I am also no stranger to Pagosa Springs or Wolf Creek. Each year, I travel to your lovely community to enjoy the warm hospitality of your citizens and the welcoming powder of Wolf Creek. Days before Mr. Vassallo resigned, I visited him and his wife in Pagosa Springs. Steve managed to spend some “down” time with me, but he never stopped answering his phone or promoting upcoming events. Saturday and Sunday were just as much workdays for his as any other days of the week. I am not sure I have ever seen Steve “relaxed;” he is a multi-tasker of the highest degree. An economic development officer cannot function like a bank officer, it is not a 9-5 job. One does not turn off the economic development thought process. Every idea is not a great one or even a good one. However, the more ideas one has, the greater the likelihood that one turns out to be great.

Maybe a Golden Retriever “Convention” is not a good idea, but then again, maybe it is a great idea. Maybe the Nashville connection that has been criticized would have led to new exposure for Pagosa Springs. Then again, it could have been a total dud. Remember the “thousand points of light?” Mr. Vassallo was never the enemy. You never allowed him the time he deserved to be evaluated and fairly criticized. Too bad for Pagosa Springs.

Richard Marksbury

New Orleans, La.


Dear Editor:

Wondering about all the fuss over the PSCDC I visited the official website. Surely our own local website developers can match Bone Marketing when it comes to amateurish work. I winced, I winced, I winced. The Bone built site is saying in so many different ways, “We are a bunch of aspiring rubes! Come see for yourselves!”

Please, let’s keep our tax money out of ill-considered, ill-begotten, ill-wrought exercises in tasteless boosterism like this. If our local business people think this is a good idea, let them do it on their own dime.

Jim Milstein


Dear Editor:

Just wanted to give a big thanks to Davey Pitcher and Wolf Creek Ski Area.

As spring approaches, the boating community is super excited about the new “play features” recently completed on the San Juan river through town.

I have heard some misguided rumbling in the community something to the effect of “why is the town dumping all this money into this project?”

Just to set the record straight, Davey Pitcher provided the machinery (three trackhoes, hammer, etc.) as well as the operators during this project. Davey also hauled the rock in (from pass construction several years ago) necessary for the building of the features, provided pumps, all at his cost ... not taxpayers.

This project would not have happened without Davey’s contribution,

It’s nice to see business unselfishly investing in the local economy, and locals can’t help but notice the huge increase in activity in the town stretch of river.

Thanks again, Davey.

Kelly Ralston


Dear Editor:

The Colorado Kids 4-H Club has been picking up trash along U.S. 84 as a community service project for the past eleven years.

This past Sunday our club got together once again to clear the route of trash. As a club we would like to thank the community for keeping the route the cleanest it has been in the past eleven years.

Usually we can pick up loads of trash, but this past clean-up there were only nine bags.

Thank you again to the community for keeping Pagosa beautiful!

Gwen Ray and the Colorado Kids 4-H Club

Not Aspen

Dear Editor:

As residents on the Upper Blanco Basin Road off U.S. 84 south of Pagosa, my wife and I moved here to get away from the city, pollution, crime, traffic and other unpleasant and dangerous aspects of urban living. We enjoy the quietness, wildlife and natural benefits of living in close proximity with nature.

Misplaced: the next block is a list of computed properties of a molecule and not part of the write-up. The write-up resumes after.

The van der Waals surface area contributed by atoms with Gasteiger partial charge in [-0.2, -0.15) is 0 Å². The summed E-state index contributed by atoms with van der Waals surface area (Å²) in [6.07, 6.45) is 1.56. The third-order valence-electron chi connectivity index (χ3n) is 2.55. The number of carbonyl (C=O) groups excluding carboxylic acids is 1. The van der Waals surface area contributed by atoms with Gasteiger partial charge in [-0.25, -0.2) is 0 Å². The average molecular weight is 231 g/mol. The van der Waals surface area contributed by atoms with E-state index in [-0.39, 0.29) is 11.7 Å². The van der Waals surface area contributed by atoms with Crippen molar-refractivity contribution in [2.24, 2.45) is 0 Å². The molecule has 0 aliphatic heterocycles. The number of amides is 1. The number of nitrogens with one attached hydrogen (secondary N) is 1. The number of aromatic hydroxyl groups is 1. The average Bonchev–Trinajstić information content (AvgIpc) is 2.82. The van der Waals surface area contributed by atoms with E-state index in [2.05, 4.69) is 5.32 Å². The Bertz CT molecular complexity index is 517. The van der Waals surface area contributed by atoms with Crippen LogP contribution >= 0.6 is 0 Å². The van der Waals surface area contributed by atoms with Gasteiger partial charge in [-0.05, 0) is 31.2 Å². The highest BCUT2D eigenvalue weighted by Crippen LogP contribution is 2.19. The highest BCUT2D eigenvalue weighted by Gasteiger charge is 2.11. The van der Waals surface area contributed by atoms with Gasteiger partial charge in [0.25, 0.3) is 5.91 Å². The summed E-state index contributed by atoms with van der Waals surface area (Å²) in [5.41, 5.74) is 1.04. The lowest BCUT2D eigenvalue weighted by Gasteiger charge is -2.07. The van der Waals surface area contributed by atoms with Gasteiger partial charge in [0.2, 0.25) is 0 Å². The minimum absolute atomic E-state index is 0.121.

A group of developers bought the Square Top Ranch above us and want to develop it, which would eventually destroy the pristine beauty of the Upper Blanco. Basically outsiders with no deep appreciation for the area or knowledge of the history or of what it means to live in snow country and in harmony with nature, they are greedy men simply motivated by money.

RPI Consulting is the firm hired by them to get their plans approved. In May 2007 an Archuleta County Planning Commission meeting was held in which they tried to get a proposal passed to build 325 homes on the 1,700 acre Ranch. One of the largest turnouts in the history of the commission attended, with people spilling outside the doors to listen. The group was sent back to the drawing board, in spite of the dangling carrot they offered of all the monies to be infused into the community from their development. In large part, the local newspapers never reported on it.

A meeting scheduled for this March 30 is proposing a revised plan with 225 homes, a number still in opposition to the county Master Plan. RPI Consulting has done a study, the Economic Effects and Public Sector Cost-Benefit Study, which presents the so-called positive reasons to go ahead with their plan. They have sent a letter to local builders and contractors to come support them; they ask for only “friendly” people to attend. The residents of the Upper Blanco have not been invited. Many of the concerns of the Planning Commission set forth in 2007 are not addressed in the study nor are any detrimental effects of the project mentioned.

The water, of great concern, must support 225 homes plus horses at the equestrian center. Besides water, what of the effects of a large septic system, of the effects of this project on wildlife migration, of the many hunters whose favorite place to hunt is near that ranch. They camp out on the Blanco, buy gas, food, supplies, go to the hot springs, buy lumber to repair their cabins. It’s clear the hunters alone put a tremendous amount of money into this community.

An analogy put forth by the consulting firm is that we’re like Aspen. We are nothing like Aspen. These people need to stick to the truth instead of twisting things to suit their greed. They would change this part of Pagosa Country forever. It could never be put back the way it was. The traffic and noise during construction and afterwards will ruin the serenity of this little bit of untouched country. There are far too few places left on this planet that haven’t been ruined by man’s footprint. This project should be again sent back to the drawing board.


Richard and Lynne Wooldridge